The Chicago Tribune, that one-time voice of Midwestern Republicanism, is giving Democrats reason to be downright giddy.
The newspaper commissioned a poll for the U.S. Senate race and found incumbent Richard Durbin with a 23-percent lead over challenger James Oberweis, the perpetual candidate who should have been content to remain a state senator rather than try to move up so quickly.
THEY ALSO DID a poll of the governor’s race and found Gov. Pat Quinn with an 11-point lead over Republican challenger Bruce Rauner.
Which sounds downright incredible considering that just about every other poll taken by some group or other has found Rauner in the lead – albeit a lead that seems to be shrinking with time to the point where everyone else thinks this political fight amounts to a statistical tie at this point in time.
I may have Democratic Party leanings. But I’m not foolish enough to think that something has suddenly shifted in our society to create these big leads. Meaning I’m skeptical of these polling results.
Particularly since it was just a few days ago that the New York Times and CBS News commissioned a poll that had Rauner with a 4 percent lead over Quinn. They also had Durbin with an 11 point lead over Oberweis.
BUT LAST WEEK, the Chicago Sun-Times came up with a poll result showing Durbin with merely a 7 percent lead over Oberweis, and evidence that Oberweis was managing to close the gap that exists between him and the incumbent senator from Springfield.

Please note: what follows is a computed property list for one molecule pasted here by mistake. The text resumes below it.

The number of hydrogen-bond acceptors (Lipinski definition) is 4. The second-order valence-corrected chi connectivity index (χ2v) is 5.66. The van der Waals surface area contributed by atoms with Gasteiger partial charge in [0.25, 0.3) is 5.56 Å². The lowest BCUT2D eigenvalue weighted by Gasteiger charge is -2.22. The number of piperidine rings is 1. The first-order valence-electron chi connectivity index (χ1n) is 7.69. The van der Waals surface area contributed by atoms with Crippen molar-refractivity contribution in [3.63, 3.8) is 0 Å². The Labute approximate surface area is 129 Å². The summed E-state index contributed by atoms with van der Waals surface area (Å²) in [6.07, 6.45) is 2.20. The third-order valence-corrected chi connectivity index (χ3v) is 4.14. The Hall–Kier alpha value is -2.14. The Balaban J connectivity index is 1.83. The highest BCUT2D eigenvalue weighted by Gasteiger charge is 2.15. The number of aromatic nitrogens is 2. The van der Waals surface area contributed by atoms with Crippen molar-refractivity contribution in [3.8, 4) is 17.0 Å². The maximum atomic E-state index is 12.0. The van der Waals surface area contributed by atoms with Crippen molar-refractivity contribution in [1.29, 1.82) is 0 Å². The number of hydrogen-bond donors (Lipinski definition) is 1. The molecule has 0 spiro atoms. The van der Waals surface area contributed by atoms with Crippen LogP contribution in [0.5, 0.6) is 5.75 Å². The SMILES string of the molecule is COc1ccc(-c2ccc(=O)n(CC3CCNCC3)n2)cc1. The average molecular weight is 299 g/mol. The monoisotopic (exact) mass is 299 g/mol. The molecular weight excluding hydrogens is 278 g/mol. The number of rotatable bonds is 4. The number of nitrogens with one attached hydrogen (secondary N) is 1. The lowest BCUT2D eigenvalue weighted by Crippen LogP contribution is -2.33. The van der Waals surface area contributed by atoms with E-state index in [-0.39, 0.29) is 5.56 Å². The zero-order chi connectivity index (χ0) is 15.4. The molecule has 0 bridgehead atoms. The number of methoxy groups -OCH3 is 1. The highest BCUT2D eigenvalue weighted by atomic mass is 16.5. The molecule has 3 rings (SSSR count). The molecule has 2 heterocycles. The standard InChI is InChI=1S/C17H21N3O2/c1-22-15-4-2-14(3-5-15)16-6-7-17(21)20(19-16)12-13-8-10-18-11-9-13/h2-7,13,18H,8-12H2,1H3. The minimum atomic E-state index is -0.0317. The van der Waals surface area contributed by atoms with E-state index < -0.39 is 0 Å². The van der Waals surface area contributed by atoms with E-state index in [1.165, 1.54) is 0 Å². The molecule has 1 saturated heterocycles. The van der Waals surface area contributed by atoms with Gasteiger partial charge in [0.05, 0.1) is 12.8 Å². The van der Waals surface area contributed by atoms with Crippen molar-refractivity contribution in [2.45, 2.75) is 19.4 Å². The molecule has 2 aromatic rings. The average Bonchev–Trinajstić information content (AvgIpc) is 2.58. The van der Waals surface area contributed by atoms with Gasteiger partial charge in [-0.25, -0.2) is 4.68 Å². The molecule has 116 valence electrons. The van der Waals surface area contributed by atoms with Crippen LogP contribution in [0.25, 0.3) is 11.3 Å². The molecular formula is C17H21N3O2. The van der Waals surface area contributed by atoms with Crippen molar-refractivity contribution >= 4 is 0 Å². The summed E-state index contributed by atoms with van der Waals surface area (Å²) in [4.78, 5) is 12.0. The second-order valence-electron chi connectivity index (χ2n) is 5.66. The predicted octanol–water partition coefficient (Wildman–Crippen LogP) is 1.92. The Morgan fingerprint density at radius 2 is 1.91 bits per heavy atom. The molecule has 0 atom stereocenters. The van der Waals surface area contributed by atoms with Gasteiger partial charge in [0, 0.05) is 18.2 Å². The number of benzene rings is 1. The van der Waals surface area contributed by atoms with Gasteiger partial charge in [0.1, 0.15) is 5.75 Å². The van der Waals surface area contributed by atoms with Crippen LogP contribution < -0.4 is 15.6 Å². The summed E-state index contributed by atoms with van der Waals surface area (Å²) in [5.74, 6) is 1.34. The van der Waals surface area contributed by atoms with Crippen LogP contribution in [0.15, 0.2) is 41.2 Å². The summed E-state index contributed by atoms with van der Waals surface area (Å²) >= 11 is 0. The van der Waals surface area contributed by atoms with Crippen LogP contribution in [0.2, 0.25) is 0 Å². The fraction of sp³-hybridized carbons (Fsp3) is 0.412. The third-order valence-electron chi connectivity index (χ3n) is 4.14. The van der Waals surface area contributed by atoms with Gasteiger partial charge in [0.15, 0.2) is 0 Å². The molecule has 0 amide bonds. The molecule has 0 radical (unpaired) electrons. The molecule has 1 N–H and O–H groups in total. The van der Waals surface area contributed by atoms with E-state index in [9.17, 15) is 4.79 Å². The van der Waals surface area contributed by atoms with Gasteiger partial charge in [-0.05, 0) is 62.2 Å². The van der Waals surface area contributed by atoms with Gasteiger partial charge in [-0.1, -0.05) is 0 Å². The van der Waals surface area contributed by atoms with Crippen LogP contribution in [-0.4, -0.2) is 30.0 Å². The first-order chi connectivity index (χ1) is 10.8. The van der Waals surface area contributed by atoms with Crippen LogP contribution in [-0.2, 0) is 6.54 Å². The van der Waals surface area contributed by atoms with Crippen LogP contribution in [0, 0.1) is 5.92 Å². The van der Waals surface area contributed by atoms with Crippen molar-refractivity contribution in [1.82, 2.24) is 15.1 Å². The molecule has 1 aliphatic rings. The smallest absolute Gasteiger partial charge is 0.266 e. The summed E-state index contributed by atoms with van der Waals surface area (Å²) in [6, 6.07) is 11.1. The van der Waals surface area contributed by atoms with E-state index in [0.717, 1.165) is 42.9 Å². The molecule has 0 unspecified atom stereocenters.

A gap that the Tribune would have us think is actually growing, based on their poll results.
All along, I have been confused about this particular election cycle. Not that there are people desperate to dump Pat Quinn. That was predictable. There are those who wanted nothing to do with him in the 2010 election cycle, and I’m sure their hostility has only grown.
But I’m not about to predict how this election cycle will turn out; although I will admit to telling someone last week who asked me my thoughts that I would not be surprised if Quinn managed to pull out a victory come the evening of Nov. 4.
HE COULD EASILY wind up giving yet another victory speech in a record-setting close election.
It is why I’m trying not to take any group’s polling results all too seriously.
For one thing, some of the results come across as so biased – someone is trying to concoct results meant to make their specific interest look good (or at least not totally pathetic).
For another, it’s just way too early. It’s more than a month until the point where people can start showing up at early voting centers to cast ballots (I’m likely to be one of them, so that I don’t have to take time out from working on Election Day).
AND IT’S SEVEN weeks until the aforementioned Election Day when we can actually show up at the polls (I’ll admit the experience of voting loses something when one doesn’t take time out on that day to cast a ballot).
The reality is that this election cycle in Illinois is going to be decided by those people who do not know right now who they support. Some of them may well not make up their minds until they walk into the voting booth (and some of them may kick themselves as they walk out for the “stupid” choice they just made).
That is why the polls are all over the place these days.
Illinois’ political leanings for the near future will be decided by those indecisive and wishy-washy enough not to be able to make up their minds right now. What a pleasant thought!